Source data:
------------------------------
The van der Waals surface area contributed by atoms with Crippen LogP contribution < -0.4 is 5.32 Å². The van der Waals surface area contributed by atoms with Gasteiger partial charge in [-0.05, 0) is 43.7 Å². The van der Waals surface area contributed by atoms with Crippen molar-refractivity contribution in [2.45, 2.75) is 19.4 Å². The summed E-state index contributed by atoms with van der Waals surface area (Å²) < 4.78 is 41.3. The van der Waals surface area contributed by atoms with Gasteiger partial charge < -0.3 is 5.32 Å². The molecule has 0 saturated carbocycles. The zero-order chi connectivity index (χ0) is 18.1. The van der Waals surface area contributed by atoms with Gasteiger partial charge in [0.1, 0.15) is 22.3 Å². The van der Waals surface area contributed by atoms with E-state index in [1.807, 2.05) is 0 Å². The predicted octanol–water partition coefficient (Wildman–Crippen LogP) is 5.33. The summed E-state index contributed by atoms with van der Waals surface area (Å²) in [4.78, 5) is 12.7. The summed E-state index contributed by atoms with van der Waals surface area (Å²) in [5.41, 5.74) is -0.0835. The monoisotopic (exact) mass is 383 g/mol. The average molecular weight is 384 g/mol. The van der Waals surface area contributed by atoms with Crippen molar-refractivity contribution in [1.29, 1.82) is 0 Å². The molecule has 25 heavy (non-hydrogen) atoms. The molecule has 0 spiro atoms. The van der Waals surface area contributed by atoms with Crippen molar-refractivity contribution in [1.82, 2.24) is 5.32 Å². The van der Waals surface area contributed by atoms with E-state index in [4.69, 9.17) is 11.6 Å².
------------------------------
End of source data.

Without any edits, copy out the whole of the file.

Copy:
The van der Waals surface area contributed by atoms with Crippen LogP contribution < -0.4 is 5.32 Å². The van der Waals surface area contributed by atoms with Gasteiger partial charge in [-0.05, 0) is 43.7 Å². The van der Waals surface area contributed by atoms with Crippen molar-refractivity contribution in [2.45, 2.75) is 19.4 Å². The summed E-state index contributed by atoms with van der Waals surface area (Å²) < 4.78 is 41.3. The van der Waals surface area contributed by atoms with Gasteiger partial charge < -0.3 is 5.32 Å². The molecule has 0 saturated carbocycles. The zero-order chi connectivity index (χ0) is 18.1. The van der Waals surface area contributed by atoms with Gasteiger partial charge in [0.1, 0.15) is 22.3 Å². The van der Waals surface area contributed by atoms with E-state index in [1.807, 2.05) is 0 Å². The predicted octanol–water partition coefficient (Wildman–Crippen LogP) is 5.33. The summed E-state index contributed by atoms with van der Waals surface area (Å²) in [4.78, 5) is 12.7. The summed E-state index contributed by atoms with van der Waals surface area (Å²) in [5.41, 5.74) is -0.0835. The monoisotopic (exact) mass is 383 g/mol. The average molecular weight is 384 g/mol. The van der Waals surface area contributed by atoms with Crippen molar-refractivity contribution in [1.29, 1.82) is 0 Å². The molecule has 25 heavy (non-hydrogen) atoms. The molecule has 0 spiro atoms. The van der Waals surface area contributed by atoms with Crippen molar-refractivity contribution in [1.82, 2.24) is 5.32 Å². The van der Waals surface area contributed by atoms with E-state index in [4.69, 9.17) is 11.6 Å².